Most of the patents that Yahoo is suing Facebook over are for vague concepts that underly a wide variety of web services, but one is for a much more specific protocol that Facebook definitely employs: seamless communication between email and instant messaging users.
If the other patents are ruled invalid for being too broad to enforce, it’s maybe this Patent 7406501 that could stick. Facebook could need a separate defense or answer to this complaint, or it could be forced into a settlement to close the case prior its IPO.
Filed way back in 2003 before Facebook existed, and issued in July 2008 by the time the social network had roughly 200 million users, the patent’s abstract reads:
“Systems and methods allowing an instant messaging user to exchange messages with an e-mail user. To the instant messaging user, the experience is a seamless exchange of instant messages; to the e-mail user, the experience is a seamless exchange of e-mail messages. Conversion of an instant message to an e-mail message includes insertion of a token into the e-mail message, and conversion of an e-mail message to an instant message includes validating a token extracted from the e-mail message.”
My research hasn’t surfaced any other prominent companies that provide this service. Many will deliver email notifications about missed instant messages, but not actually allow users to have their full emails delivered as instant messages and vice versa.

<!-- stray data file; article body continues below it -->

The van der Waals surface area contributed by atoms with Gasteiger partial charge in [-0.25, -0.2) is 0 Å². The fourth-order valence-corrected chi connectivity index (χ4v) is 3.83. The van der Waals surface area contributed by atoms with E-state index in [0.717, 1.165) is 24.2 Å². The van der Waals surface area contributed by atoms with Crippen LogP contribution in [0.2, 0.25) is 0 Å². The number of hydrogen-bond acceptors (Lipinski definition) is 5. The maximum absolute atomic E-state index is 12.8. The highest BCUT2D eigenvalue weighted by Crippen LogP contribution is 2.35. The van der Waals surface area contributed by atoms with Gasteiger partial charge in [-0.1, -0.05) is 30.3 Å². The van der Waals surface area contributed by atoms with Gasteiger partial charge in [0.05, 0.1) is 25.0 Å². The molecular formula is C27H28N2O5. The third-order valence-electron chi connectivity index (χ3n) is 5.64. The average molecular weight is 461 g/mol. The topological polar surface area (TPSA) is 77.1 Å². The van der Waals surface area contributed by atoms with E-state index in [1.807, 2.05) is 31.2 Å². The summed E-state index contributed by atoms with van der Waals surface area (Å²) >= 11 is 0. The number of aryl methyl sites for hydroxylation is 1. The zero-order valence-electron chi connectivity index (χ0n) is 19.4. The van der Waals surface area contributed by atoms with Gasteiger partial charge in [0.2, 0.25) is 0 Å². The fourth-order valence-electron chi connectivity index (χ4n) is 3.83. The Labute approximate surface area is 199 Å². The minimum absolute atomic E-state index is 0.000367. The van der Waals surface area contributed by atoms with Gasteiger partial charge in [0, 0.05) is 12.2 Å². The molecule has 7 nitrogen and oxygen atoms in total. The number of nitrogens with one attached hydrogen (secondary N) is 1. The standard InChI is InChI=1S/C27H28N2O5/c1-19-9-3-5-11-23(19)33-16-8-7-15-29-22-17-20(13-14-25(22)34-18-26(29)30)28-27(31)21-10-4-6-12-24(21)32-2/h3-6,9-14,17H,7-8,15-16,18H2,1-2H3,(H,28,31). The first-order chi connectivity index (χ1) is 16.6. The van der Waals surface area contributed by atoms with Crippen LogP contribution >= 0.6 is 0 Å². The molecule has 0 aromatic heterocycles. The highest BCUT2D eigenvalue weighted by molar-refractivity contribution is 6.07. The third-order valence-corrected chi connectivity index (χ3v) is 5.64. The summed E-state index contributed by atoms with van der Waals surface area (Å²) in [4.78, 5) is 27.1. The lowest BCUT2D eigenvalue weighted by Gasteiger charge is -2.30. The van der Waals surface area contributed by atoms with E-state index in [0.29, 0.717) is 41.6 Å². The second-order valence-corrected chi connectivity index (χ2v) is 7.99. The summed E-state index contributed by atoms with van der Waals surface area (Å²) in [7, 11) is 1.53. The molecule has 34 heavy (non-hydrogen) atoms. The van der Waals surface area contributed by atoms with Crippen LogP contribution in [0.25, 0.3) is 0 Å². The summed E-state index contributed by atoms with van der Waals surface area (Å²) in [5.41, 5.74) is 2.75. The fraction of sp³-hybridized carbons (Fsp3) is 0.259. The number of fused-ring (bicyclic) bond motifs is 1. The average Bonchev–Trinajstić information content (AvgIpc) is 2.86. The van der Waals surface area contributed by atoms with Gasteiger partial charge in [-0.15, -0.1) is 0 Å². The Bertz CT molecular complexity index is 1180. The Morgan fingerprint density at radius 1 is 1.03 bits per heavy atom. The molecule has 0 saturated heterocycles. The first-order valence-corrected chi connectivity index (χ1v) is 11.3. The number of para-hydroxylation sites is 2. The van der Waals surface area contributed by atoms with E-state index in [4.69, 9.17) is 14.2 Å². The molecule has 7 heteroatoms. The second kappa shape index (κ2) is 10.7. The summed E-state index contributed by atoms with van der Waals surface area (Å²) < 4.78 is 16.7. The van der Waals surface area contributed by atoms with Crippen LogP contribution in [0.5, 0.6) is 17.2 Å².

Over two years after the patent was filed, Facebook launched its unified messaging product that offers this service. Email users can send messages to [username]@facebook.com to have them delivered as Chats or Facebook Messages. Messages or Chats sent back are delivered as emails. That means Facebook is directly infringing on Yahoo’s patent.
Facebook did make some significant improvements to what Yahoo patented. Rather than blindly delivering communications as Chats or emails, Facebook dynamically assesses what the best delivery medium is. If a recipient is actively logged in and “online” to Chat, they’re delivered as Chats. If someone is on the website but logged out of chat, or are completely logged out they’re delivered as Messages. If the recipient is on Facebook’s mobile interfaces they’re delivered through the standalone Messenger product, in-app Messages, or even as SMS.
Yahoo’s move to troll Facebook with its patents was dastardly, opportunistic, desperate, and frankly anti-Internet. It’s also likely a poor business move because it will make make recruitment very difficult, and could send current employees packing to more scrupulous companies. Still, Yahoo might have a valid patent infringement case against Facebook over instant message-email communication because:
- Yahoo’s patent is relatively specific
- The technology is not widely used
- Facebook does appear to infringe upon on the patent
- Instant message-email communication isn’t essential to Facebook or social network, Facebook just wanted to make its product better
The case’s outcome could include some combination of Facebook buying this patent from Yahoo outright, paying exorbitant licensing fees, offsetting it with patents Yahoo infringes on, and shutting down the feature. Facebook should start thinking which it would prefer.
[Image Credit: Shutterstock - JelanaA]
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